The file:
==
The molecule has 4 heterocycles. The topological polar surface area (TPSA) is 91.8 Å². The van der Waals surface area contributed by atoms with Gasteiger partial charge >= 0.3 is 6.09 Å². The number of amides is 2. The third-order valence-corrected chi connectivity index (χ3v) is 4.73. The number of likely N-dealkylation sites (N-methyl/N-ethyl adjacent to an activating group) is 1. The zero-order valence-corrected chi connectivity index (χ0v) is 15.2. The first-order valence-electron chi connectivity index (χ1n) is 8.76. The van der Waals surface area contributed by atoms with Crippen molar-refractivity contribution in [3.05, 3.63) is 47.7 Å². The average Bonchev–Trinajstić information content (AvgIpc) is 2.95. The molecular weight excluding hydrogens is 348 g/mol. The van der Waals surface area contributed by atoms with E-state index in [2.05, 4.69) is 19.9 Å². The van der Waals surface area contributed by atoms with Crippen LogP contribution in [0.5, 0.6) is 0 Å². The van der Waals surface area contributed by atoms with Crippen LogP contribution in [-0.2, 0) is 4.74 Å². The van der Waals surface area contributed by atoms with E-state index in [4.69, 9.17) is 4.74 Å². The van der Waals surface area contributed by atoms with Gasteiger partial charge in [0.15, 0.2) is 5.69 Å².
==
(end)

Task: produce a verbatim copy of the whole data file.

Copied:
The molecule has 4 heterocycles. The topological polar surface area (TPSA) is 91.8 Å². The van der Waals surface area contributed by atoms with Gasteiger partial charge >= 0.3 is 6.09 Å². The number of amides is 2. The third-order valence-corrected chi connectivity index (χ3v) is 4.73. The number of likely N-dealkylation sites (N-methyl/N-ethyl adjacent to an activating group) is 1. The zero-order valence-corrected chi connectivity index (χ0v) is 15.2. The first-order valence-electron chi connectivity index (χ1n) is 8.76. The van der Waals surface area contributed by atoms with Crippen molar-refractivity contribution in [3.05, 3.63) is 47.7 Å². The average Bonchev–Trinajstić information content (AvgIpc) is 2.95. The molecular weight excluding hydrogens is 348 g/mol. The van der Waals surface area contributed by atoms with E-state index in [2.05, 4.69) is 19.9 Å². The van der Waals surface area contributed by atoms with Crippen LogP contribution in [0.5, 0.6) is 0 Å². The van der Waals surface area contributed by atoms with Crippen LogP contribution in [-0.2, 0) is 4.74 Å². The van der Waals surface area contributed by atoms with E-state index in [4.69, 9.17) is 4.74 Å². The van der Waals surface area contributed by atoms with Gasteiger partial charge in [0.15, 0.2) is 5.69 Å².